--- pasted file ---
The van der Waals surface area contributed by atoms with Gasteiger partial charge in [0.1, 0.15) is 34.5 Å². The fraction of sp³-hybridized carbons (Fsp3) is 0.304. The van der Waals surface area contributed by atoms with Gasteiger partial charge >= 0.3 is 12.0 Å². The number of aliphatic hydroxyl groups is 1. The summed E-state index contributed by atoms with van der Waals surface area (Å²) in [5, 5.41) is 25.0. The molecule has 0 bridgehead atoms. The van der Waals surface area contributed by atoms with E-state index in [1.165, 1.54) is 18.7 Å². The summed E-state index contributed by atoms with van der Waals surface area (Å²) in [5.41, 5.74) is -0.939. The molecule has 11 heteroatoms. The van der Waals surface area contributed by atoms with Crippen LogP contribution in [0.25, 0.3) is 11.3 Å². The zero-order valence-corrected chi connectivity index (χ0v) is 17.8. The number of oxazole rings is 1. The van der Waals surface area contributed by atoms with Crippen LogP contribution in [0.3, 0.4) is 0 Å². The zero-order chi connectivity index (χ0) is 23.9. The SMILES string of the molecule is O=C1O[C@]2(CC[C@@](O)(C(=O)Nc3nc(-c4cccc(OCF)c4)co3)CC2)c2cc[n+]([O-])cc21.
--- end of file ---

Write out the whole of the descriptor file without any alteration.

The van der Waals surface area contributed by atoms with Gasteiger partial charge in [0.1, 0.15) is 34.5 Å². The fraction of sp³-hybridized carbons (Fsp3) is 0.304. The van der Waals surface area contributed by atoms with Gasteiger partial charge >= 0.3 is 12.0 Å². The number of aliphatic hydroxyl groups is 1. The summed E-state index contributed by atoms with van der Waals surface area (Å²) in [5, 5.41) is 25.0. The molecule has 0 bridgehead atoms. The van der Waals surface area contributed by atoms with E-state index in [1.165, 1.54) is 18.7 Å². The summed E-state index contributed by atoms with van der Waals surface area (Å²) in [5.41, 5.74) is -0.939. The molecule has 11 heteroatoms. The van der Waals surface area contributed by atoms with Crippen LogP contribution in [0.25, 0.3) is 11.3 Å². The zero-order valence-corrected chi connectivity index (χ0v) is 17.8. The number of oxazole rings is 1. The van der Waals surface area contributed by atoms with Crippen LogP contribution in [0.3, 0.4) is 0 Å². The zero-order chi connectivity index (χ0) is 23.9. The SMILES string of the molecule is O=C1O[C@]2(CC[C@@](O)(C(=O)Nc3nc(-c4cccc(OCF)c4)co3)CC2)c2cc[n+]([O-])cc21.